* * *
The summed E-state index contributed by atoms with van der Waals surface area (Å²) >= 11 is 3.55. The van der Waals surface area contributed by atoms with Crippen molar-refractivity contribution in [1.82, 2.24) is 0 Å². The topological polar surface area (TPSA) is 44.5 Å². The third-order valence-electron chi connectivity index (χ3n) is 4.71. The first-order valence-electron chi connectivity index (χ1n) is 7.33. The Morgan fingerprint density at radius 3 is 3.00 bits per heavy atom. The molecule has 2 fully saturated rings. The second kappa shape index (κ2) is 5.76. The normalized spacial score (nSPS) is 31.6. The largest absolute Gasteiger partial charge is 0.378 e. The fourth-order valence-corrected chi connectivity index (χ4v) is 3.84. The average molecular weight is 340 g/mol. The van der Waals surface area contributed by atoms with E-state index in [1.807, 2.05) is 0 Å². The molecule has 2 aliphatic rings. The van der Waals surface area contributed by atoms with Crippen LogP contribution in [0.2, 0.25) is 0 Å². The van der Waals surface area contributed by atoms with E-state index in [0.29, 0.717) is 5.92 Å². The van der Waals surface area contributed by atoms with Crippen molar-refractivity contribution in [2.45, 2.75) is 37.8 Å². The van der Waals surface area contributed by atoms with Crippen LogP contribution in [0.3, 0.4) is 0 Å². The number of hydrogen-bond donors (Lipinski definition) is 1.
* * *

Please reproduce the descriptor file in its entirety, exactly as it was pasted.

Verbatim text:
The summed E-state index contributed by atoms with van der Waals surface area (Å²) >= 11 is 3.55. The van der Waals surface area contributed by atoms with Crippen molar-refractivity contribution in [1.82, 2.24) is 0 Å². The topological polar surface area (TPSA) is 44.5 Å². The third-order valence-electron chi connectivity index (χ3n) is 4.71. The first-order valence-electron chi connectivity index (χ1n) is 7.33. The Morgan fingerprint density at radius 3 is 3.00 bits per heavy atom. The molecule has 2 fully saturated rings. The second kappa shape index (κ2) is 5.76. The normalized spacial score (nSPS) is 31.6. The largest absolute Gasteiger partial charge is 0.378 e. The fourth-order valence-corrected chi connectivity index (χ4v) is 3.84. The average molecular weight is 340 g/mol. The van der Waals surface area contributed by atoms with E-state index in [1.807, 2.05) is 0 Å². The molecule has 2 aliphatic rings. The van der Waals surface area contributed by atoms with Crippen LogP contribution in [0.2, 0.25) is 0 Å². The van der Waals surface area contributed by atoms with E-state index in [0.29, 0.717) is 5.92 Å². The van der Waals surface area contributed by atoms with Crippen molar-refractivity contribution in [2.45, 2.75) is 37.8 Å². The van der Waals surface area contributed by atoms with Crippen LogP contribution in [0.3, 0.4) is 0 Å². The number of hydrogen-bond donors (Lipinski definition) is 1.